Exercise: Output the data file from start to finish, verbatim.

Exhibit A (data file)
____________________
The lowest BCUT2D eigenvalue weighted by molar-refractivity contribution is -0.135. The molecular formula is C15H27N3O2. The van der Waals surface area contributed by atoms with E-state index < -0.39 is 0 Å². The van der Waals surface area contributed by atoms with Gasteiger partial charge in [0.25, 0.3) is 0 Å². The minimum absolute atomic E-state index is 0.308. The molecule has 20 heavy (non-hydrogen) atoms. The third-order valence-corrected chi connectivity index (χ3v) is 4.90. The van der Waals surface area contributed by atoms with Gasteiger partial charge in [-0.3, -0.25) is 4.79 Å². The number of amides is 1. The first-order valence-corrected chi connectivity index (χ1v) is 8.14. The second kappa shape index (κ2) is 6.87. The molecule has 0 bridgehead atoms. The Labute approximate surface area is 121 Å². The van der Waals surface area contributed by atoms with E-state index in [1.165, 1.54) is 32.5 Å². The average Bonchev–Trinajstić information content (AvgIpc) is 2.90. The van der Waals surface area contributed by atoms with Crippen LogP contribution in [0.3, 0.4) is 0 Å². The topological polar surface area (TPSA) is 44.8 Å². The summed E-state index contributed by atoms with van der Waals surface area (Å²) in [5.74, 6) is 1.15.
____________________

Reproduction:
The lowest BCUT2D eigenvalue weighted by molar-refractivity contribution is -0.135. The molecular formula is C15H27N3O2. The van der Waals surface area contributed by atoms with E-state index < -0.39 is 0 Å². The van der Waals surface area contributed by atoms with Gasteiger partial charge in [0.25, 0.3) is 0 Å². The minimum absolute atomic E-state index is 0.308. The molecule has 20 heavy (non-hydrogen) atoms. The third-order valence-corrected chi connectivity index (χ3v) is 4.90. The van der Waals surface area contributed by atoms with Gasteiger partial charge in [-0.3, -0.25) is 4.79 Å². The number of amides is 1. The first-order valence-corrected chi connectivity index (χ1v) is 8.14. The second kappa shape index (κ2) is 6.87. The molecule has 0 bridgehead atoms. The Labute approximate surface area is 121 Å². The van der Waals surface area contributed by atoms with E-state index in [1.165, 1.54) is 32.5 Å². The average Bonchev–Trinajstić information content (AvgIpc) is 2.90. The van der Waals surface area contributed by atoms with Crippen LogP contribution in [0.3, 0.4) is 0 Å². The topological polar surface area (TPSA) is 44.8 Å². The summed E-state index contributed by atoms with van der Waals surface area (Å²) in [5.74, 6) is 1.15.